The New Sleepwalkers: Grasping the Madness Clouding the Minds of Europe’s Intellectual and Ruling Classes

Marco Travaglio highlights the alarming parallels between today's political climate and the prelude to World War I, as described in Christopher Clark's "The Sleepwalkers."

Marco Travaglio highlights the alarming parallels between today’s political climate and the prelude to World War I, as described in Christopher Clark’s “The Sleepwalkers.” He targets EU Commission President Ursula von der Leyen’s paradoxical stance on escalating arms production and the Italian government’s hysteria over Russian interference, suggesting a collective amnesia or denial about the real consequences of such actions. Travaglio paints a picture of modern Europe’s leadership as “new sleepwalkers,” blindly steering the continent towards potential disaster, while conveniently blaming external forces like Putin for their own failures and the rise of extremism, echoing the shared political culture that led to the catastrophes of the 20th century.

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by Marco Travaglio

Ursula von der Leyen, President of the EU Commission and Joe Biden’s caretaker, says we “must move quickly” against a phantom “threat of war” by manufacturing ever more destructive weapons, “as has already been done with vaccines.” And yet, no nurse comes to take away this unhinged individual who compares life-saving drugs to death instruments that will annihilate just as many lives. Meanwhile, in Rome, the new Mantovano-Belloni-Guerini Trio sounds the alarm on a “Russian hybrid campaign against Italy” and beyond: “76 countries around the world are going to the polls,” all at risk of interference “branded by Putin,” known for rigging elections across the entire globe, but only where the wrong candidate wins. And he’s even remote-controlling tractor protests. Yet, there’s no sign of healthcare staff to take care of these ghostbusters. To grasp the madness clouding the minds of Europe’s intellectual and ruling classes, just connect the dots of the last two years: the more we arm Ukraine and sanction Russia, the more Russia advances in Ukraine and Europe bleeds, the middle and lower classes grow poorer, war-mongering parties fall, and pacifist, multipolar parties grow, but unfortunately, so do fascists and ultranationalists, voted in by those who feel even more alone and unprotected against asymmetric rules and austerity that apply to them, but not to the billions and weapons continuously shipped to Kiev, already engaging in unfair competition in the grain market.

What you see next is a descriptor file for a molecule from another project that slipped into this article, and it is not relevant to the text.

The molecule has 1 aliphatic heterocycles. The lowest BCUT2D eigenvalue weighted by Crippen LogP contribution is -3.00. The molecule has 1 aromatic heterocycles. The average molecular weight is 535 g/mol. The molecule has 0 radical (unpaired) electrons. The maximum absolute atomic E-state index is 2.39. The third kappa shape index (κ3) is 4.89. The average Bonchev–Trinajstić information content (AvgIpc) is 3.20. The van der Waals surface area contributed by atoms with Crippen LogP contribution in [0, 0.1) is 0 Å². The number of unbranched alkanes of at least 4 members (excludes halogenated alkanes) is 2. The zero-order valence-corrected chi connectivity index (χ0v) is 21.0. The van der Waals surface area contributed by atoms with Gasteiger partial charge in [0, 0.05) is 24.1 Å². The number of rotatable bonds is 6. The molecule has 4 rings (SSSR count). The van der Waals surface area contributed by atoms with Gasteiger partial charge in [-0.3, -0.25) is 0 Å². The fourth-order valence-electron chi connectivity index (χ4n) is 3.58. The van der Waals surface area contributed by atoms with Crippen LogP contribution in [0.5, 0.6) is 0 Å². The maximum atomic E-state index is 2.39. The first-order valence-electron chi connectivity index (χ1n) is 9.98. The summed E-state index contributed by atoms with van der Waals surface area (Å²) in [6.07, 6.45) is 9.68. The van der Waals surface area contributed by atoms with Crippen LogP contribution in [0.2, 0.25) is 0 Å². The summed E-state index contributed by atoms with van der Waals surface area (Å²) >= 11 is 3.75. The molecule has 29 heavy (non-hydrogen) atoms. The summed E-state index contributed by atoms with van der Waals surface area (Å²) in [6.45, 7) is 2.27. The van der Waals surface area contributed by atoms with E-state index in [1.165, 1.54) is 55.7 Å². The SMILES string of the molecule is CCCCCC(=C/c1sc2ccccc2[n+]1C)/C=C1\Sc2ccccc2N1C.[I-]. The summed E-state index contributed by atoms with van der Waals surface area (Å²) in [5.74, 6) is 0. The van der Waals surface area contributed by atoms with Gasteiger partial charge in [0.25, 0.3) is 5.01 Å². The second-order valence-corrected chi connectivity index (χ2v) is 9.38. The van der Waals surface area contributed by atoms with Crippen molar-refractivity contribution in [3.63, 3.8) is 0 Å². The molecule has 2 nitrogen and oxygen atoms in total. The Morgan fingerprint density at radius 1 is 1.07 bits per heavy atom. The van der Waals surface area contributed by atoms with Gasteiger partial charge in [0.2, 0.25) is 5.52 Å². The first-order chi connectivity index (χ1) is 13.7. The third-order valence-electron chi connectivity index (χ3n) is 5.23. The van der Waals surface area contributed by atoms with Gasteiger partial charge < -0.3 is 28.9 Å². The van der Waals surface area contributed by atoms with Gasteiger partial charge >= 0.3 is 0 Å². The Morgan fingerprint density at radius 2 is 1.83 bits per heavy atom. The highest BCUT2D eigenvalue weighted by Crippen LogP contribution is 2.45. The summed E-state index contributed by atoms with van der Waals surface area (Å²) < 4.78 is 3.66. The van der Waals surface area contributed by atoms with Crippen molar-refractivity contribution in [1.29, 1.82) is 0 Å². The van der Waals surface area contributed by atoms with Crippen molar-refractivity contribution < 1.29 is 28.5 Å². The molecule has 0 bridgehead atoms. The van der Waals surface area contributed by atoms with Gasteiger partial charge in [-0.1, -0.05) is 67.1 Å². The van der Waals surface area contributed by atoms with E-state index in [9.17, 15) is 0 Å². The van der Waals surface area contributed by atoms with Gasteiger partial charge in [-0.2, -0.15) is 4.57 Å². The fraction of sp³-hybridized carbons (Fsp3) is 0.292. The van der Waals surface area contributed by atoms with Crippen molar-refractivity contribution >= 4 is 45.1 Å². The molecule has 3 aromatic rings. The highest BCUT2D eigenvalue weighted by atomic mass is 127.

In his brilliant book The Sleepwalkers: How Europe Went to War in 1914, Christopher Clark dismantles the history written by the victors that exclusively blames the empires of Germany and Austro-Hungary for World War I and the subsequent tragedies of communism, fascism, and Nazism: “The outbreak of war is not an Agatha Christie mystery, at the end of which the culprit is found with a smoking gun next to a corpse. In this story… each main character is holding a gun. The Germans were not the only imperialists… consumed by paranoid obsessions. The crisis that led to war in 1914 was the fruit of a shared political culture”: nationalist right-wingers, liberal democrats, and revolutionary socialists. All “seemingly vigilant sleepwalkers, but incapable of seeing, tormented by nightmares yet blind to the reality of the horror they were about to bring into the world.” Today’s sleepwalkers don the guise of “Euro-Atlanticists” who carelessly drag us towards the third world war, lend their ears to fascists, and then, as soon as polls come out or votes are cast, blame Putin to avoid facing themselves in the mirror.

Il Fatto Quotidiano, February 29, 2024


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